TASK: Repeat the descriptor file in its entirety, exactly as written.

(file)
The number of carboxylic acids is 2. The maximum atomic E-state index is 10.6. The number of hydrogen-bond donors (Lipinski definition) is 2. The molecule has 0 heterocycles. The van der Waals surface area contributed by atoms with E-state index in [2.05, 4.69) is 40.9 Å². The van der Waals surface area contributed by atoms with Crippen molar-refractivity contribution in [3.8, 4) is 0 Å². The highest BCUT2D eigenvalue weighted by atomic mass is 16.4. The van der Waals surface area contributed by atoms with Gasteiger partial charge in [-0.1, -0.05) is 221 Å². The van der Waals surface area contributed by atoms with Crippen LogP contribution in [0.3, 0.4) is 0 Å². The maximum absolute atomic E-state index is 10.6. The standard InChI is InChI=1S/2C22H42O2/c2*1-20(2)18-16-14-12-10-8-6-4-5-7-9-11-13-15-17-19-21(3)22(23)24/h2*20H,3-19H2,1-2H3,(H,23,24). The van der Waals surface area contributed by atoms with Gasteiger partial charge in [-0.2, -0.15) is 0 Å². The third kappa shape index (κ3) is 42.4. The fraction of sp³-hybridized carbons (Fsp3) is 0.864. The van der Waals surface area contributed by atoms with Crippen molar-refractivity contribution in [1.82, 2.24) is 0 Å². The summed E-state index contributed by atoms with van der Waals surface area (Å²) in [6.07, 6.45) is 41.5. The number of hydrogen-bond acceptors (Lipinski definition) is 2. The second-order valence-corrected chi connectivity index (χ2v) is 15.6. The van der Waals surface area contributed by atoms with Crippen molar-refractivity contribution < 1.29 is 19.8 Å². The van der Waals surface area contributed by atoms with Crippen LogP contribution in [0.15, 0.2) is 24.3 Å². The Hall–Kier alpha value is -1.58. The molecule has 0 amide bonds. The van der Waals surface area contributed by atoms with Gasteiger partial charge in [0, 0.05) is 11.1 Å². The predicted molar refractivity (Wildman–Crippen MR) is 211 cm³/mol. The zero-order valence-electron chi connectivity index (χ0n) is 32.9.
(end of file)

The number of carboxylic acids is 2. The maximum atomic E-state index is 10.6. The number of hydrogen-bond donors (Lipinski definition) is 2. The molecule has 0 heterocycles. The van der Waals surface area contributed by atoms with E-state index in [2.05, 4.69) is 40.9 Å². The van der Waals surface area contributed by atoms with Crippen molar-refractivity contribution in [3.8, 4) is 0 Å². The highest BCUT2D eigenvalue weighted by atomic mass is 16.4. The van der Waals surface area contributed by atoms with Gasteiger partial charge in [-0.1, -0.05) is 221 Å². The van der Waals surface area contributed by atoms with Crippen LogP contribution in [0.3, 0.4) is 0 Å². The maximum absolute atomic E-state index is 10.6. The standard InChI is InChI=1S/2C22H42O2/c2*1-20(2)18-16-14-12-10-8-6-4-5-7-9-11-13-15-17-19-21(3)22(23)24/h2*20H,3-19H2,1-2H3,(H,23,24). The van der Waals surface area contributed by atoms with Gasteiger partial charge in [-0.2, -0.15) is 0 Å². The third kappa shape index (κ3) is 42.4. The fraction of sp³-hybridized carbons (Fsp3) is 0.864. The van der Waals surface area contributed by atoms with Crippen molar-refractivity contribution in [1.82, 2.24) is 0 Å². The summed E-state index contributed by atoms with van der Waals surface area (Å²) in [6.07, 6.45) is 41.5. The number of hydrogen-bond acceptors (Lipinski definition) is 2. The second-order valence-corrected chi connectivity index (χ2v) is 15.6. The van der Waals surface area contributed by atoms with Crippen molar-refractivity contribution < 1.29 is 19.8 Å². The van der Waals surface area contributed by atoms with Crippen LogP contribution in [0.15, 0.2) is 24.3 Å². The Hall–Kier alpha value is -1.58. The molecule has 0 amide bonds. The van der Waals surface area contributed by atoms with Gasteiger partial charge in [0, 0.05) is 11.1 Å². The predicted molar refractivity (Wildman–Crippen MR) is 211 cm³/mol. The zero-order valence-electron chi connectivity index (χ0n) is 32.9.